Written by Shawn Bourdo
For years now, I've come back from Comic-Con International in San Diego and reported on what I saw and heard. As each year has passed, I felt the pressure to find all the "hot" panels and report on the things that seemed to excite the greatest number of people in attendance. I've realized that going to the latest and greatest Hollywood panel is just one way to experience this gathering.
Everyone has their own "experience" of Comic-Con. Some people wait in line overnight or for hours upon hours each morning to get into just one panel for the day that features their favorite show of all time. Others spend their week dressed in costume, wandering the hall to meet others in costume and get their pictures taken. There are true comic book fans who search for one comic to finish a collection, gamers who want to see the next release of their favorite property, autograph hounds who will spend a day in line to get a single signature from a hero, and there are even people now who show up to San Diego and have a full weekend with all the outside activities and never set foot actually in the Convention Center.
And then there are people like me. I like all kinds of things that happen here - I'm a comic book fan, I like unique art and toys, I love classic TV from the '70s and '80s and new TV shows, and I'm a fan of movies of all genres. After reading last year's summary, I decided to skip the really huge panels - you can't scoop anybody on anything said in them because people are blogging them as they happen. I wanted to maximize my time there and also explore some of the fringe elements of the Con (which meant skipping things like Fringe).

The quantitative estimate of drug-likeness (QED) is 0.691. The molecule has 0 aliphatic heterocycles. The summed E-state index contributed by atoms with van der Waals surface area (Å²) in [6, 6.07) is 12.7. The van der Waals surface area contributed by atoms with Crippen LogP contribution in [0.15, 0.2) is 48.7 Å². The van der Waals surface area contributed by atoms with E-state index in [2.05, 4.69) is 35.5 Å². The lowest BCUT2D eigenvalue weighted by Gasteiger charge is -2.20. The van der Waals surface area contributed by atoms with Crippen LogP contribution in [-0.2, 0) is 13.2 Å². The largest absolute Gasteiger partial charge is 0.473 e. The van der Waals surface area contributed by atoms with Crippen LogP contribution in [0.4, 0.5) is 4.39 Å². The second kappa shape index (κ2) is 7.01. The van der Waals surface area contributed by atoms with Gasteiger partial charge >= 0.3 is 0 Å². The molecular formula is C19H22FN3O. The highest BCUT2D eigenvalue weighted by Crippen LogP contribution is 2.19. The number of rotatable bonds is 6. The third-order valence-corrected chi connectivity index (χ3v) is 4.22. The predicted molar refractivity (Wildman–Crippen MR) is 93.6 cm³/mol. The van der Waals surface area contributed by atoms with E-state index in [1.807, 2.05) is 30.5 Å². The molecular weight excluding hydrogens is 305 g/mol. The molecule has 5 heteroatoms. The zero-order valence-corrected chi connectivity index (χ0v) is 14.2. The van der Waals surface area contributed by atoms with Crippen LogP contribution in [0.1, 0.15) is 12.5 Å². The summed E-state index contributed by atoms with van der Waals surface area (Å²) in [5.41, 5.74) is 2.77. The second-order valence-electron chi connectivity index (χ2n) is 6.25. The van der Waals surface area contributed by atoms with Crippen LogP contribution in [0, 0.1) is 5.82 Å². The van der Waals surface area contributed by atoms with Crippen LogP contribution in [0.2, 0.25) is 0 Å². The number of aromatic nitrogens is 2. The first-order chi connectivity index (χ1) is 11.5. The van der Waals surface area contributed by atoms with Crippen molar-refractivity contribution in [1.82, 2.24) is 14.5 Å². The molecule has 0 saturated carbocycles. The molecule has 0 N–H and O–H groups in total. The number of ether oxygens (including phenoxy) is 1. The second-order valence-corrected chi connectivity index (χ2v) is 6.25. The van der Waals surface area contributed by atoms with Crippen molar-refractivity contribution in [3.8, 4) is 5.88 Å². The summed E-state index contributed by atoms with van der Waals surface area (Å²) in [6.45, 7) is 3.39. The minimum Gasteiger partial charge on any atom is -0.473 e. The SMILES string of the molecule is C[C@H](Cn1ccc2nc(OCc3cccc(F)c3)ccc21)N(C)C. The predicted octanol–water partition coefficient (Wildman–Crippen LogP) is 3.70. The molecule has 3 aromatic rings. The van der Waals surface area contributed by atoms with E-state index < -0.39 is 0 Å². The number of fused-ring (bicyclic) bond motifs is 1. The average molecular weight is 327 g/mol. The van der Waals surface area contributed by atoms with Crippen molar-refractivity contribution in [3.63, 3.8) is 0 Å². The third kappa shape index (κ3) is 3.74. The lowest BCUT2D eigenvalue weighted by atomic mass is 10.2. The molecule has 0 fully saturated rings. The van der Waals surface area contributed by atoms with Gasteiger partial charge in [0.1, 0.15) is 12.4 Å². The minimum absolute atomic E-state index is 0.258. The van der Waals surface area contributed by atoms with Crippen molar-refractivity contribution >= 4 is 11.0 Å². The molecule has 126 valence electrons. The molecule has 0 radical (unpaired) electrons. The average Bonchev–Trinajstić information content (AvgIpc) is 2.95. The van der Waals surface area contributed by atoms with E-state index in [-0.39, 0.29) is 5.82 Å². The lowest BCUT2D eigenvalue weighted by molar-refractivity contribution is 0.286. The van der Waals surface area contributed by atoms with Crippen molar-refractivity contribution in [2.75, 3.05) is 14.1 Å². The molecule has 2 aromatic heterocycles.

Arrived in San Diego once again about noon. It's such a comfortable city and leaving behind 100-degree temps and stepping into 70-degree temps feels like coming home. You take care of business early in the day - get the pass, get the snacks and booze for the week, check in the hotel, and grab a taco downtown (thank you, yummy Baja Tacos). Then it's Preview Night.
In previous years I've complimented Preview Night as a great night to walk the Convention floor. I used to say that. This year's Preview floor was more crowded than any other of three days I would hit the floor. I made a beeline for the places I knew would sell out of product I needed to bring home as presents (glad I got there early, Charles Schulz booth). I'm mostly out of the loop on comics from July to the next July and this is where I catch up with the latest trends and releases that I'll need to read in the next year. The trend I love is the care and love being put into collected editions. The archival editions - from IDW's Daredevil to the collections from Fantagraphics and publishers I love like Top Shelf and Dark Horse are getting better each year and worthy of shelve space in the personal library.